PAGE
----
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14 Feb, 2024 13:34

India to make own tank engines as Germany delays deliveries – media  

New Delhi could produce more parts for its Arjun Mark 1 model after manufacturers in the EU country announced a four-year wait
India to make own tank engines as Germany delays deliveries – media  

India is planning to develop its own engines for its Arjun Mark 1 tanks, after German manufacturers anticipated a minimum four-year wait before production resumes, national media outlets reported on Tuesday.  

New Delhi is considering accelerating its ongoing indigenous engine development project, sources told India Today TV. The plan involves initially equipping several tanks with German engines, before a transition to the local model. The efforts underscore India’s commitment to bolstering its defense capabilities through indigenous innovation.  

According to the Economic Times, the Defense Research and Development Organization (DRDO) has started work on a domestic alternative, expected to be ready for production within three years. The DATRAN 1500 engine, initially designed for the Futuristic Main Battle Tank program, is undergoing modifications to integrate into the new Arjun Tanks, the report noted. The new engine underwent its first round of testing for the future tank program last year.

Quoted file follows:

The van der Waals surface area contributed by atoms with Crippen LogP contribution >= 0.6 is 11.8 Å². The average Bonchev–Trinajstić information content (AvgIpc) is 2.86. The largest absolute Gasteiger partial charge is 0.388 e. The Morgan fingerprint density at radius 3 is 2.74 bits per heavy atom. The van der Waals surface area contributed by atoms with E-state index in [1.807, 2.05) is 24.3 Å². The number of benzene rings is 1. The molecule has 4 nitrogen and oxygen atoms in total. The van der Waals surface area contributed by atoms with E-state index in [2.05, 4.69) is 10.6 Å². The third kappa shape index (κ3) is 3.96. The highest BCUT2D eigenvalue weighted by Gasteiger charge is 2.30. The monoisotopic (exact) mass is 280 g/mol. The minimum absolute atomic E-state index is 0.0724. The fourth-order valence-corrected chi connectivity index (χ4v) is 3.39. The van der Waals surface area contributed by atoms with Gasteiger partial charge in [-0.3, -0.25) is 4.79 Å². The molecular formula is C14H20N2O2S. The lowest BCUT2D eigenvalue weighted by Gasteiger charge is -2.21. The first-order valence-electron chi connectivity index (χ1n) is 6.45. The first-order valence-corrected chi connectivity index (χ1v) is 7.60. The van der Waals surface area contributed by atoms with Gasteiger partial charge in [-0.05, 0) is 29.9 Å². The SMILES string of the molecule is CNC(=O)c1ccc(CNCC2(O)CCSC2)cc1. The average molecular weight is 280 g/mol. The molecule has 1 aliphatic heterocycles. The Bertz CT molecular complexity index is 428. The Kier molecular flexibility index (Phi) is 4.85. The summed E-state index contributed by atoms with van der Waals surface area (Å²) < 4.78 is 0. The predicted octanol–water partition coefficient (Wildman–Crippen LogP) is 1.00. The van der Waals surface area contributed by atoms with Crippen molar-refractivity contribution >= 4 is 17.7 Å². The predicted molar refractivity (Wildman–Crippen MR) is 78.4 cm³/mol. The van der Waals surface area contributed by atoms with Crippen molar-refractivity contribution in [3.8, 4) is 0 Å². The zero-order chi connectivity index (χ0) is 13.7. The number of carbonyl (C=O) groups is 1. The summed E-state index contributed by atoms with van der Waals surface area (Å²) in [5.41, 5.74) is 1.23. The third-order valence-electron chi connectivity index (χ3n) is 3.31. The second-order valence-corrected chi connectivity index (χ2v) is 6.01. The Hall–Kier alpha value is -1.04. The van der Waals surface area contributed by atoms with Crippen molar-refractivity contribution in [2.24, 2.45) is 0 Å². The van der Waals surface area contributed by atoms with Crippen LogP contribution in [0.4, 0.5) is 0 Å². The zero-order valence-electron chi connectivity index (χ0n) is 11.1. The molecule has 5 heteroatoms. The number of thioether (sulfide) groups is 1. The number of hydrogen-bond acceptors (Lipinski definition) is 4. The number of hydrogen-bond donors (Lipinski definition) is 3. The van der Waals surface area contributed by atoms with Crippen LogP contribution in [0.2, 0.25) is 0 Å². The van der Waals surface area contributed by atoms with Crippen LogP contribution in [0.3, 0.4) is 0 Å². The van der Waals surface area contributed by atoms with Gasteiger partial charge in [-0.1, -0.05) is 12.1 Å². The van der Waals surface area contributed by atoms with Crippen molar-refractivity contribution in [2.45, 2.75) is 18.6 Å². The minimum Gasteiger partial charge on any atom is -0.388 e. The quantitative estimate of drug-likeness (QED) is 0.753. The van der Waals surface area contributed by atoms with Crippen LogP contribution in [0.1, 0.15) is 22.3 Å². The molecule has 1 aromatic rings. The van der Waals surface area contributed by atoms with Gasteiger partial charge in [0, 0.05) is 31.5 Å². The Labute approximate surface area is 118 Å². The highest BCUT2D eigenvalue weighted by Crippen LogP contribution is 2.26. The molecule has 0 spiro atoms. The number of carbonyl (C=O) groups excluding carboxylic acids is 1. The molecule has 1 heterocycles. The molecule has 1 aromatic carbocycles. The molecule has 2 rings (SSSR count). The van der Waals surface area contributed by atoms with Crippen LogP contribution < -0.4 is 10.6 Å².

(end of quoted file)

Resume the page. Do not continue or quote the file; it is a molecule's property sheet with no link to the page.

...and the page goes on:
India ordered 118 Arjun Mark 1-A Main Battle Tanks (MBTs), known colloquially as ‘Hunter Killers’ and valued at 75.2 billion rupees ($900 million), in 2021. The tanks are manufactured by the state-owned Heavy Vehicles Factory in Avadi, Chennai. The Arjun Mark 1-A represents a leap forward in technology, boasting new features and a higher indigenous component compared to its predecessor, the Mark-1. The tank is armed with a formidable 120mm rifled gun and fortified with Kanchan armor. 

The Indian Army currently relies primarily on Russian tanks, including around 1,900 license-built T-72M1s and around 1,500 T-90Ss, third-generation Russian main battle tanks developed to replace the T-72, according to Indian media. The Arjun tank finds itself in an intermediate position. While its turret and overall silhouette resemble those of the T90S, its indigenously developed Kanchan explosive reactive armor (ERA) mirrors heavier Western models, resulting in a hybrid with constrained operational capability. Last year, the Indian Army also invited proposals from private defense industry players and state-owned companies for the overhaul and extension of T-72 main battle tanks, which are more than four decades old.

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